According to Salles14, reading can be considered a complex activity made up of a series of interdependent cognitive processes such as memory, attention, automatism, and phonological processes. We then discuss the common factors related to these processes involved in reading and, at the same time, involved in auditory processing skills. Is it possible that the results of auditory processing tests are indirectly influenced by these other skills, which are also indirectly evaluated on reading tests such as phonological awareness?

Based on the aforementioned studies, we may conclude that there is no consensus on how performance on auditory processing tests can be influenced by more overarching skills, such as attention, memory and language. Moreover, to date we do not know just how each of these non-sensory skills may impact performance on each auditory processing test.

To clarify these issues as to the feasibility of auditory processing tests in assessing non-sensory skills, this study aims to investigate a possible association of memory, attention and language skills and auditory processing tests in children considered with "typical" development. The hypothesis is that there is a specific correlation between the skills tested and certain auditory processing tests applied.


The study was approved by the Ethics Committee of the institution where it was executed, under research protocol # 575/09.

We had a single group with 20 children taking part in this study. We recruited the subjects from two elementary schools. The selection was made primarily by the teachers, using the criteria of age, gender and having no reading complaints (considering the student's academic performance). The subjects attended the Audiology Service of the institution responsible for the study, and they were submitted to the procedures listed below:

  • Receiving and signing the Informed Consent Form;
  • Interview, to investigate compliance with the study's inclusion criteria: age between 7 and 9 years and 11 months; both genders; no complaints related to overt reading, neurological or psychological disorder; no delayed psychomotor development or delays in the acquisition of oral language; no past of otitis and musical knowledge - i.e. knowing how to play a musical instrument or be in the process of learning to;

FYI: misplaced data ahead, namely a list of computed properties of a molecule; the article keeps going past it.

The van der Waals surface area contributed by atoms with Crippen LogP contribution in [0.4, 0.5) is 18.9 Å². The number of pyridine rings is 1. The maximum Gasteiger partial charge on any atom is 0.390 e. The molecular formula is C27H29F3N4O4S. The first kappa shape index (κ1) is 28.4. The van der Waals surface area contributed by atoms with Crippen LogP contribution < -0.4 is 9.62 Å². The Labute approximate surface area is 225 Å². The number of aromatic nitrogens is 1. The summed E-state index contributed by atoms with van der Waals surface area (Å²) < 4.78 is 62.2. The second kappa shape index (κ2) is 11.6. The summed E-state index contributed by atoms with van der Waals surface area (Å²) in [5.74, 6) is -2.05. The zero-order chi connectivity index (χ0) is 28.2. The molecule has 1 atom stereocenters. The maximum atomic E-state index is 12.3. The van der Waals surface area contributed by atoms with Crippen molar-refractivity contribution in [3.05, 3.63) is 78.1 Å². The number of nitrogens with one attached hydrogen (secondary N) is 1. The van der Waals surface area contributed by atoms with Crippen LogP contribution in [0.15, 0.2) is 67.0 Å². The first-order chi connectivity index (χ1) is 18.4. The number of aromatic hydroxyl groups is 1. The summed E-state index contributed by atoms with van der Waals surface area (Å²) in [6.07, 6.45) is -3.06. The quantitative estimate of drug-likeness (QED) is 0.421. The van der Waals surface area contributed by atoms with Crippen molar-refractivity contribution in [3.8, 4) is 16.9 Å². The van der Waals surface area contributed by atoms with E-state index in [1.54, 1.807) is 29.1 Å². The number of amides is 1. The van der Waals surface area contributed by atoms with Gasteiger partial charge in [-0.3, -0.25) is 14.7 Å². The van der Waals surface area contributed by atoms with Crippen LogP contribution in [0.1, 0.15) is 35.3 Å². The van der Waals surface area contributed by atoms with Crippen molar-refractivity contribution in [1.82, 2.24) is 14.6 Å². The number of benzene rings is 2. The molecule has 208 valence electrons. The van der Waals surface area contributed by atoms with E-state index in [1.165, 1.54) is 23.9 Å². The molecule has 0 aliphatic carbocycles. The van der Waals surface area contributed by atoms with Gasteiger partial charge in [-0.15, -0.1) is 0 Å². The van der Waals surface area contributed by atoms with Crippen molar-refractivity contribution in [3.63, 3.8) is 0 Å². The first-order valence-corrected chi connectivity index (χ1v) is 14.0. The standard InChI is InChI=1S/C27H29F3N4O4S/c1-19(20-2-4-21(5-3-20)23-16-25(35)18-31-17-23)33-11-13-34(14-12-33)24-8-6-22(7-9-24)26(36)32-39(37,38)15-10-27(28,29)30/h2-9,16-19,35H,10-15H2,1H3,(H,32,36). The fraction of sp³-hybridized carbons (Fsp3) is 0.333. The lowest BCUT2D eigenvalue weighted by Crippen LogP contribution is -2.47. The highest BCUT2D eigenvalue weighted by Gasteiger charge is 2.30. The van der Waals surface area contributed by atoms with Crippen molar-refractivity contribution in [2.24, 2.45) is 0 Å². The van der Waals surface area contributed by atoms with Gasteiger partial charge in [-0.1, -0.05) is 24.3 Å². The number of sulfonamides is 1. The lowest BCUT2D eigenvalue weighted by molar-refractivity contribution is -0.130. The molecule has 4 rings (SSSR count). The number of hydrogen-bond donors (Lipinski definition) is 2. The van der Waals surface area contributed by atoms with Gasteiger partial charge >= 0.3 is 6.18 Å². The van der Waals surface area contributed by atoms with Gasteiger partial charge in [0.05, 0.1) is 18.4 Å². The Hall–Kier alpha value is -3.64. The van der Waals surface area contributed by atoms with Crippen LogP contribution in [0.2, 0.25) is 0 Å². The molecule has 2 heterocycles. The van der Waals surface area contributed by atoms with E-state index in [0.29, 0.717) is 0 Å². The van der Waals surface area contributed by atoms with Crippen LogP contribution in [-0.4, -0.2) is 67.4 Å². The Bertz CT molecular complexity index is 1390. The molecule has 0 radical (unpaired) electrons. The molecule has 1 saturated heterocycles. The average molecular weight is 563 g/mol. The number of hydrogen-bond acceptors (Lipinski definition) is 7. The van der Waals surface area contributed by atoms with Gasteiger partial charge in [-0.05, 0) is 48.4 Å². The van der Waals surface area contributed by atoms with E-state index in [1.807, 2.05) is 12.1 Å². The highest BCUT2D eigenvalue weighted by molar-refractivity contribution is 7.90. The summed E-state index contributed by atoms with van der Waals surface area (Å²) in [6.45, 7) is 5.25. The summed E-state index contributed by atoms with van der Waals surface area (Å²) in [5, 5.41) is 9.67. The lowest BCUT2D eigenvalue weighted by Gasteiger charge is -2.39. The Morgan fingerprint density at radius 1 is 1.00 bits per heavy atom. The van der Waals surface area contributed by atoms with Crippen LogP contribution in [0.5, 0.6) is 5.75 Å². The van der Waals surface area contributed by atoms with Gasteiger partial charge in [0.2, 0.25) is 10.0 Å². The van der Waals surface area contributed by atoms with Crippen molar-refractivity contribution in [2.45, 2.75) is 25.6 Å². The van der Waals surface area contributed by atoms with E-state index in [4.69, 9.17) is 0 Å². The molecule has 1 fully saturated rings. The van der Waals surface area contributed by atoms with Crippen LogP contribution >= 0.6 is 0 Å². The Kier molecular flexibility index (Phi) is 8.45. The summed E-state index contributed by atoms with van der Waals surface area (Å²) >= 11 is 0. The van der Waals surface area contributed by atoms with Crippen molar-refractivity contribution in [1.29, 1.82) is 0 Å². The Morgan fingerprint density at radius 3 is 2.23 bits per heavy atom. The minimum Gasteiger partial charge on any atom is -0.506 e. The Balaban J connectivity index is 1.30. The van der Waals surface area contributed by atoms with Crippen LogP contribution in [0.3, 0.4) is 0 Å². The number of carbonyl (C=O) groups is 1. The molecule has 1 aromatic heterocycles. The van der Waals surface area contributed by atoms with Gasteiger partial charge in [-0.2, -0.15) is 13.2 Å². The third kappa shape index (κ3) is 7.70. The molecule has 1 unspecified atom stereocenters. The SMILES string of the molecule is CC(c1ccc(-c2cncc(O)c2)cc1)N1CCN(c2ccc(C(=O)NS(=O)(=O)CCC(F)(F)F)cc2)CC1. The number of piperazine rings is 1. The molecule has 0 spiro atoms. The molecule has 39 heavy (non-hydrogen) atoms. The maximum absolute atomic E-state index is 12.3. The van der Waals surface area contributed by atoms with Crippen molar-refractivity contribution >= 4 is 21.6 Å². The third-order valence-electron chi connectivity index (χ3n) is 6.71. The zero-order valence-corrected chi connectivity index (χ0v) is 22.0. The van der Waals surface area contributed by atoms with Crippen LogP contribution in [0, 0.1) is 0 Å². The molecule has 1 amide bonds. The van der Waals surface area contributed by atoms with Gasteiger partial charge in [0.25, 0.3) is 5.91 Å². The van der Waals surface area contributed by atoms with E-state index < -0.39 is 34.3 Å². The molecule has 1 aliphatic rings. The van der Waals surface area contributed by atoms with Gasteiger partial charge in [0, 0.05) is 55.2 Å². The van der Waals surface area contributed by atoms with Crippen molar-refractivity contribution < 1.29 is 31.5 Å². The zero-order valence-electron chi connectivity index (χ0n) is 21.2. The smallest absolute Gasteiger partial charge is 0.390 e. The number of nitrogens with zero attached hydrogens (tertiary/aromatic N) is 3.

• Basic Audiological Evaluation (audiometry, speech audiometry and impedance test) to investigate the criterion: "Hearing within normal limits". Individuals who did not have results within the normal range, according to the ANSI 69 standard, were taken off the study and referred to the specialist;
  • Auditory Processing Assessment: Speech with Noise15, PSI15, SSW15, Nonverbal Dichotic15, Frequency Pattern16, GIN17. The monotic tests (Speech in Noise and PSI) were performed at an intensity of 40 dB SL in relation to the Speech Recognition Threshold (SRT) value: the dichotic (SSW and Dichotic Nonverbal) and temporal (Frequency Pattern and GIN) tests were performed at an intensity of 50 dB SL to the SRT value. For the Speech in Noise test, we used the signal/noise ratio of -15 dB SL and, for the PSI test (speech/ speech), we used the signal/noise ratio of -15 dB SL. In addition, we considered the specific normal standards for each test and age range (Speech with Noise15, PSI18, SSW19, Nonverbal Dichotic15, Frequency Pattern20, GIN21). The choice of these tests is related to the hearing skill investigated in each one of them (auditory closure, figure-background, binaural integration, ordering and temporal resolution), considered essential for AP assessment15.